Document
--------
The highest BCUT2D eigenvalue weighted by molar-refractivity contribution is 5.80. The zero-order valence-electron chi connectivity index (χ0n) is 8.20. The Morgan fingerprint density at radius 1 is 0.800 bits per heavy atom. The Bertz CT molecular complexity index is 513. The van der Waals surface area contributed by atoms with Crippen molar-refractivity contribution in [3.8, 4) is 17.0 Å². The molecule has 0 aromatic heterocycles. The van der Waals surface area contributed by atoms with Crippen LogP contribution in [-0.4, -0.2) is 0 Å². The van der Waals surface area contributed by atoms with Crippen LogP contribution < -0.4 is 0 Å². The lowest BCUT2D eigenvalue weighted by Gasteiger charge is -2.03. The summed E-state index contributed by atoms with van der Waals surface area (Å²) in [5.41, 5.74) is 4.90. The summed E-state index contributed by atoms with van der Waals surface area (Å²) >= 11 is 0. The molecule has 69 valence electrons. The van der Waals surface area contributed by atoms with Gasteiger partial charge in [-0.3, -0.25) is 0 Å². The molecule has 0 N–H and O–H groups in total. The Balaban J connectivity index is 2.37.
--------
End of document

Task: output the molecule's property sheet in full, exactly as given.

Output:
The highest BCUT2D eigenvalue weighted by molar-refractivity contribution is 5.80. The zero-order valence-electron chi connectivity index (χ0n) is 8.20. The Morgan fingerprint density at radius 1 is 0.800 bits per heavy atom. The Bertz CT molecular complexity index is 513. The van der Waals surface area contributed by atoms with Crippen molar-refractivity contribution in [3.8, 4) is 17.0 Å². The molecule has 0 aromatic heterocycles. The van der Waals surface area contributed by atoms with Crippen LogP contribution in [-0.4, -0.2) is 0 Å². The van der Waals surface area contributed by atoms with Crippen LogP contribution < -0.4 is 0 Å². The lowest BCUT2D eigenvalue weighted by Gasteiger charge is -2.03. The summed E-state index contributed by atoms with van der Waals surface area (Å²) in [5.41, 5.74) is 4.90. The summed E-state index contributed by atoms with van der Waals surface area (Å²) >= 11 is 0. The molecule has 69 valence electrons. The van der Waals surface area contributed by atoms with Gasteiger partial charge in [-0.3, -0.25) is 0 Å². The molecule has 0 N–H and O–H groups in total. The Balaban J connectivity index is 2.37.